Police in Rio de Janeiro are cracking down hard on those playing an outlawed illegal gambling game called Jogo do Bicho, Brazil gambling news reports. Police have dealt the hammer blow in a bid to crush the organized crime gangs in the city, say online reports coming out of the country.
The crime gangs are allegedly using Jogo do Bicho, informally known as the animal game, as a smokescreen for money laundering, which is what peeked the local police department’s interest.
Jogo do Bicho is outlawed in twenty five of the twenty six Brazilian states, yet it remains the most popular illegal game in the country in spite of being banned under the Brazilian gambling laws.
The game involves a series of numbered cards each featuring an animal. Players can bet on Cabeza (the winning animal), Dezena (numbers 1-10), Centena (numbers 1-100) and Milhar (numbers 1-1000). There is reportedly no ceiling or roof on any bet that can be placed. Each animal is assigned a series of four consecutive numbers which are then drawn for the lottery.
The game, which is run as an illegal lottery has also been condemned for being unfair in the past. Many dealers will simply cancel bets if too many people place wagers on the same bet to avoid paying out a ridiculously large sum of money that they simply do not have, taking the staked wagers with them. Pay points for the game can be found across the city, and are often as simple as a dealer sitting on a stool in the street.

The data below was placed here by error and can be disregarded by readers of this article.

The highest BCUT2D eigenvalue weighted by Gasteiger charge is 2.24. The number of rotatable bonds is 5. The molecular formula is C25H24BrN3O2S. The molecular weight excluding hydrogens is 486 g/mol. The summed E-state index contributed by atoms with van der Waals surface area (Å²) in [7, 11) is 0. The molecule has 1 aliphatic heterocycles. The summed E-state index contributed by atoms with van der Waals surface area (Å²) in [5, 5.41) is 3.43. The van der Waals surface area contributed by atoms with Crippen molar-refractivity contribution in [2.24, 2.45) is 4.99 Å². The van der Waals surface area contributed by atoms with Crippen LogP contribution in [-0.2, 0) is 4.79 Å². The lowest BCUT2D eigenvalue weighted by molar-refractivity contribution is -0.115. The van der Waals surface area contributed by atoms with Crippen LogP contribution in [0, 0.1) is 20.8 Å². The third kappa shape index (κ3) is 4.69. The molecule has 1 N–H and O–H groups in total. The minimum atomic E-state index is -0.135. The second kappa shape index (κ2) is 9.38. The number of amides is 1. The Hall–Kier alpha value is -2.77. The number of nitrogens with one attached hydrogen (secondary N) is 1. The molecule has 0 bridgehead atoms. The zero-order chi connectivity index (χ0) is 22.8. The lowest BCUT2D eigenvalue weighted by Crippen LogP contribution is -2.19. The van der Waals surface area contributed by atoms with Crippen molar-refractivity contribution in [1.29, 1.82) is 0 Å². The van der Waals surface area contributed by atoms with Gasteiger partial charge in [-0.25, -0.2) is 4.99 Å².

The game itself was invented in 1892 by the founder and owner of Rio de Janeiro’s Rio Zoo, Joao Batista Viana Drummond. Jogo do Bicho was styled as a way to raise money from the expensive zoo, to save it from bankruptcy. Re-organized as an illegal lottery in the early nineties by crime gangsters and the mob, it has since become regional.
It isn’t the first time that the game, even more popular than illegal internet betting in Brazil, has been raided. In 1994, police raided Castor de Andrade’s place in Bangu and found over 200 account books and 167 computer floppy disc detailing immaculate records of his Jogo do Bicho activities. It revealed that millions can be made through this illegal game, something the crime mob had been feared to be doing for quite some time.
There had been even talk of legalizing with official legislation a state run version of this popular Brazilian cultural lottery, but those plans fell through following disagreements over how it would be run, with the general consensus feeling there was no realistic way to legally run Jogo do Bicho.